Nate Carroll - Pete Carroll's son - is promoted to assistant wide receivers coach (behind Kippy Brown), and John Glenn (fairly certain it's not the American hero and astronaut) will be a quality control coach for the defense after assisting with special teams over the past couple seasons.

In free agency, Seattle made a few moves that may be interesting to watch this season.

The Hawks re-signed Sidney Rice, which is a great hedge for a draft filled with many strong receiver prospects, and Rice's ability as a possession receiver should augment Seattle's offense in 2014. Rice has experience in the offense, has demonstrated that he can be a go-to option for Russell Wilson at the sideline, and he's an excellent, underrated blocker in the run game. I personally like the move a lot, particularly after the team lost Golden Tate in free agency, and it means they get their veteran leader back into the receiver room at a drastically reduced rate.

Seattle also traded a seventh-round pick to the Raiders for QB Terrelle Pryor, who will duke it out in training camp against Tarvaris Jackson and B.J. Daniels for the backup job. It also obviously stokes the speculation that perhaps Seattle will try Pryor, an uncommonly gifted athlete, at another position, perhaps tight end or receiver (or a hybrid type H-back), but thus far John Schneider has noted that he's coming in as a quarterback. With the acquisition, it actually made me wonder more if the Hawks would look at Daniels as a receiver or running back type going forward (perhaps a returner). Regardless, with Pryor and Daniels, the team has two highly athletic and dynamic, if not limited, options at QB in case Jackson loses control on the backup job (this seems unlikey). Competition, competition, competition.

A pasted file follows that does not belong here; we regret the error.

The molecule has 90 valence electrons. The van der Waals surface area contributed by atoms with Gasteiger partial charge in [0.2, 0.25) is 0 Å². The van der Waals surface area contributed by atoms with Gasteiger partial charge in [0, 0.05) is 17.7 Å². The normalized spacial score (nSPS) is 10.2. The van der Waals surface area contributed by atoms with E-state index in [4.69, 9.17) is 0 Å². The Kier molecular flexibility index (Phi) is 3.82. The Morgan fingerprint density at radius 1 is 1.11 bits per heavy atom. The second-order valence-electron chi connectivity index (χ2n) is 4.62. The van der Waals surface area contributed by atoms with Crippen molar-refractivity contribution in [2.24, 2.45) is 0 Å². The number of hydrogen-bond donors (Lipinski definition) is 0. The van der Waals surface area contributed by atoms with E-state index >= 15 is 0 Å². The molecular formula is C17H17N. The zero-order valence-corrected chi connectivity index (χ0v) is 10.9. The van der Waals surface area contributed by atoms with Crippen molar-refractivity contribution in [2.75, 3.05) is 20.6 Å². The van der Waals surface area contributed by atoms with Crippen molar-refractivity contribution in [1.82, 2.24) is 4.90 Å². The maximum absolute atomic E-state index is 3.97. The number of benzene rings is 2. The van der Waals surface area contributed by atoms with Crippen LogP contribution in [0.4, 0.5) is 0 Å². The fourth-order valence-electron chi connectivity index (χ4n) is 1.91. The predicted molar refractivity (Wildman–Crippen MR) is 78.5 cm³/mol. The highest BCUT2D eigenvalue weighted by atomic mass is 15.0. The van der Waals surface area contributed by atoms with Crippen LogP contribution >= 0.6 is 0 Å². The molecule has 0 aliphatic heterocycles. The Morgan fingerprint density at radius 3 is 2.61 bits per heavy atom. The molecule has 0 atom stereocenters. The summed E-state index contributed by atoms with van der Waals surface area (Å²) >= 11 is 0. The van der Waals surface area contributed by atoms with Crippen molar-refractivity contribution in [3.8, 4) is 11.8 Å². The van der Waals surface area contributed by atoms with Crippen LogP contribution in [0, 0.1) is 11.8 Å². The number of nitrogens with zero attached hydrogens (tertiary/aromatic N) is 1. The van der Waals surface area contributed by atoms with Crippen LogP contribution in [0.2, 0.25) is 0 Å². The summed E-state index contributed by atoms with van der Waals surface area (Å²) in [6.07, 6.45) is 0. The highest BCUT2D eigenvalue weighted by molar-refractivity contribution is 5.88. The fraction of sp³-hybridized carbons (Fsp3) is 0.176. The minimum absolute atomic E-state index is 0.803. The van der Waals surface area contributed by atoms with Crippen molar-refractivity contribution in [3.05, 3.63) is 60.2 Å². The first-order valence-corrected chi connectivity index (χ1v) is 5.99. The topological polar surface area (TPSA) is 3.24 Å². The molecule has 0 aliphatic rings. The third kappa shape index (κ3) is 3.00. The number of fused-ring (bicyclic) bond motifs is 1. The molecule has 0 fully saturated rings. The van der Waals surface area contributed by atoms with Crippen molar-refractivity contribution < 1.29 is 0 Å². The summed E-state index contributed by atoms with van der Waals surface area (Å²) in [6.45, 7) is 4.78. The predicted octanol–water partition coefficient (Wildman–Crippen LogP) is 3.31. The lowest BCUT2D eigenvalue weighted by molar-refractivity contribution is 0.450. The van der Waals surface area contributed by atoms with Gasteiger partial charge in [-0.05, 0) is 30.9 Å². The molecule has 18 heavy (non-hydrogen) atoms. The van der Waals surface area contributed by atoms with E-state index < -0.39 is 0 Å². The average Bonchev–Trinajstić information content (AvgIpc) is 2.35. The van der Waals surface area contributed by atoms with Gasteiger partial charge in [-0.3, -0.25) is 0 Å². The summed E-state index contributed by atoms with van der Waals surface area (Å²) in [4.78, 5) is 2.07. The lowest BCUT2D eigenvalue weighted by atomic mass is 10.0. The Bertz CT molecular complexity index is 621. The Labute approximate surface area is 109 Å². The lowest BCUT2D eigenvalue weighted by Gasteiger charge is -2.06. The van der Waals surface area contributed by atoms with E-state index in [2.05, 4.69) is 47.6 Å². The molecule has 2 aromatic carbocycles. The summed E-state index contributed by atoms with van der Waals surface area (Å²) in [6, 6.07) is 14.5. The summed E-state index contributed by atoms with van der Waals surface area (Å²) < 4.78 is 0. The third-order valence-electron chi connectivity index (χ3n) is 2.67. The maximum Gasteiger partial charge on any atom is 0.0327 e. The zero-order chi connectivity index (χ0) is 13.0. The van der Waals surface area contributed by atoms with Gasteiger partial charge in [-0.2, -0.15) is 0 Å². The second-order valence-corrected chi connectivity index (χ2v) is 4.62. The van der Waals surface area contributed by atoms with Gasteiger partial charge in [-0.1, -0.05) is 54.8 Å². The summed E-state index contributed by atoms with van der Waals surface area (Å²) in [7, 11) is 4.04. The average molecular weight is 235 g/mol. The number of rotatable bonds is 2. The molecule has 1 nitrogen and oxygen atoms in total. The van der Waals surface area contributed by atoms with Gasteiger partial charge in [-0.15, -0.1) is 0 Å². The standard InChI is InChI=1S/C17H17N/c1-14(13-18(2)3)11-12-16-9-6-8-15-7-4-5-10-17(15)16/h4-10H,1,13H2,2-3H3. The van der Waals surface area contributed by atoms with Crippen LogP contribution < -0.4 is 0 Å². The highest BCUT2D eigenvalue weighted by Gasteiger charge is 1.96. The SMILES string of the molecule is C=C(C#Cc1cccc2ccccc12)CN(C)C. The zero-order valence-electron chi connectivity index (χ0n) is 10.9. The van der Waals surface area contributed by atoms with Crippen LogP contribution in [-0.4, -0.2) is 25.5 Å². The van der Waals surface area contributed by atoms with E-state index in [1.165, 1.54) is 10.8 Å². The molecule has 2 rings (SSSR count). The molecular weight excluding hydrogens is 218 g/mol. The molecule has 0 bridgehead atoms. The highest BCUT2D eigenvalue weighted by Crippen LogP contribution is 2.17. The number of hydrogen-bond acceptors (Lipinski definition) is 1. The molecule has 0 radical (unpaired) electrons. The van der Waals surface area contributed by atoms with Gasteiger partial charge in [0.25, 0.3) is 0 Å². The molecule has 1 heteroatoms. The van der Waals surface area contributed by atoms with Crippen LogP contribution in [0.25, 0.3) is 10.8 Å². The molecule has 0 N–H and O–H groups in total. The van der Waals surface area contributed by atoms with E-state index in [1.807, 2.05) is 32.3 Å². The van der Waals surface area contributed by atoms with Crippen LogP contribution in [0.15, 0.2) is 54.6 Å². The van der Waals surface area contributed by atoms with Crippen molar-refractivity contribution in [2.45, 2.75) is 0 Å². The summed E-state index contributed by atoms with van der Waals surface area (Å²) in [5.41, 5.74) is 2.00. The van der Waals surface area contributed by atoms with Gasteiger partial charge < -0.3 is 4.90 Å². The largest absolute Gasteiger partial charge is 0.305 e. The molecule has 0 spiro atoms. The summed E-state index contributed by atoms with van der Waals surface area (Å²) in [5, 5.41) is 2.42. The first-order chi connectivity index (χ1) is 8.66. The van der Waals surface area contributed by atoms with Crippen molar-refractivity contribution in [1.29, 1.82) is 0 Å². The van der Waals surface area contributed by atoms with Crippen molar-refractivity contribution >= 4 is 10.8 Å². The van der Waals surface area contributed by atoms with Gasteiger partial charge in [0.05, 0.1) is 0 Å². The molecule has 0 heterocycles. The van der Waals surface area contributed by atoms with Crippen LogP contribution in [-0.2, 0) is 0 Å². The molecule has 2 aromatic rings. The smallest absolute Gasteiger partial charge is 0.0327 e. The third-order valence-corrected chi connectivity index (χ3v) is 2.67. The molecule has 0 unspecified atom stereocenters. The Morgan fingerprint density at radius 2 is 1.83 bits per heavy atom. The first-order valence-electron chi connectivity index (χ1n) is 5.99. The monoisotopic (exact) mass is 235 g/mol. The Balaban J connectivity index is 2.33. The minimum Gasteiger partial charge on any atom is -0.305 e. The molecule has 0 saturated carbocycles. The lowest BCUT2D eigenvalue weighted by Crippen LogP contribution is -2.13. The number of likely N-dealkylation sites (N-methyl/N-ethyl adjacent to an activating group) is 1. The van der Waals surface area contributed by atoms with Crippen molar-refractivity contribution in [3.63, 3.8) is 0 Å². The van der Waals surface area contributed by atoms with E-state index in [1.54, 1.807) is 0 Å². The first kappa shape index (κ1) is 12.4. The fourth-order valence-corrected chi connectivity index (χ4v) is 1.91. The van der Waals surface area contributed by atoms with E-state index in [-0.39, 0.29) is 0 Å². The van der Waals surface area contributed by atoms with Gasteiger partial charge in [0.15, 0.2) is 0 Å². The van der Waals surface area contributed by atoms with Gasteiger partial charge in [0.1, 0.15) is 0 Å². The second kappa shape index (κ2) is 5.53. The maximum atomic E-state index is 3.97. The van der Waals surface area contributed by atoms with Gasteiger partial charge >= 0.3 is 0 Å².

Along those lines of competition, they signed free agent cornerback A.J. Jefferson, who has bounced around with the Cardinals, Vikings, and Browns, and was released by Minnesota last year after being arrested for domestic abuse. He was suspended four games by the NFL (a suspension that I believe he has served). Per Hennepin County, Minnesota court records, Jefferson pleaded guilty to a misdemeanor charge in March and is on probation for one year. He ended the season with Cleveland on injured reserve. As Zach points out, Jefferson is an insane athlete at the cornerback position and will likely compete as depth on special teams and in the slot.

Seattle also re-signed outside linebacker (LEO defensive end) O'Brien Schofield a new contract. Schofield, 27,  played in a rotation during the early part of the 2013 season (7 tackles and one sack in three starts), but once Bruce Irvin got back off of suspension and Chris Clemons returned from injury, he got very few snaps from that point on. It's my recollection that when he was in during those first five weeks or so, he seemed to play solid, unspectacular and assignment correct football for the most part.